The Ladies Page


| January/February 1969



COUNTRY ECHOES

BRANDON WISCONSIN R.R-2 ZIP-53919

This morning I have set my timer on the stove for one half hour, and then I must get breakfast. And as I did it I said to myself, what a miracle. My grandmother didn't have something such as this by which to apportion her time if she so wished. The miracles of the world we live in have been much on my mind of late. It gives me hope that by some miracle our remarkable country may come out of the mess we find she is in.

The earth is resting now, covered by multiplied millions of leaves. But before these leaves turned an earthy brown they were brilliant in their autumn display of color. Why, I asked myself, and then I found a part of the answer. One would think that God has a big paint brush with which he goes about while we sleep and adds another color to his huge canvas every night.

But we find that a sequence of events in nature bring these amazing results. It is involved with temperature, light and moisture. Beside this there are hereditary factors which help to determine just what color your favorite tree is going to be. There is a different process involved for trees that become merely a huge ball of gold and those in which such radiant reds and soft plum colors appear. It has to do with pigments according to a man from our state of Wisconsin. He is a plant physiologist at the University of Wisconsin. This Theodore Kozlowski discounts that frost has any direct effect on coloring the more dazzling colors appear in clear, dry, cool air, and rain and frost only dull what could have been a gorgeous display.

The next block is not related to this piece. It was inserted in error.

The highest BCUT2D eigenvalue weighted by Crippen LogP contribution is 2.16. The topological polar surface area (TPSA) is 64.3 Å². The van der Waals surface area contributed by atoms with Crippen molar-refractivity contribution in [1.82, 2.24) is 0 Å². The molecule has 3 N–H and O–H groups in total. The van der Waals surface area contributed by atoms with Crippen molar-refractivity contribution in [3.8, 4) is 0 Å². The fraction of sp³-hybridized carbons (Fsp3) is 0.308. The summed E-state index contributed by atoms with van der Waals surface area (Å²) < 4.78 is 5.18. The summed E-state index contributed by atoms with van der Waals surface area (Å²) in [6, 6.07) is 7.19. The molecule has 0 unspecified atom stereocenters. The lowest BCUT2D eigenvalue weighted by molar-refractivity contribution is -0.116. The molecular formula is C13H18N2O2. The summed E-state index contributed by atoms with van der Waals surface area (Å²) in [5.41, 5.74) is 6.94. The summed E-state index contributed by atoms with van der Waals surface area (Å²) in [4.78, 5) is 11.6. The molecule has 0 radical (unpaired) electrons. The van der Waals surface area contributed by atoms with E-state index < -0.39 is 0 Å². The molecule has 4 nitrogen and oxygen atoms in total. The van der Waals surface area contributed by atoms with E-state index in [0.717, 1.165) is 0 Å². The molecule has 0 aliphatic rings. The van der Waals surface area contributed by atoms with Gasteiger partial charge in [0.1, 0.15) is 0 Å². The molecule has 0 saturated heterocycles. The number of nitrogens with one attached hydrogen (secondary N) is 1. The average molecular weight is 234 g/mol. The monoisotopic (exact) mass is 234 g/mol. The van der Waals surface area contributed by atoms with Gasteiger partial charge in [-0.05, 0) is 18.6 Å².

Kozlowski giver the following as his theory of how it all comes about. Underlying the chlorophyll on each leaf are yellow and orange pigments which do not show their color when the lovely green of the spring and summer leaves are so pleasing to our eyes. When the cool clear days of autumn come the production of chlorophyll decreases which brings out the underlying colors in all their beauty as the leaves release their hold on life.

Some trees carry brownish pigments called tannins and therefore we have the beeches and oaks display to us an entirely different picture than the maples.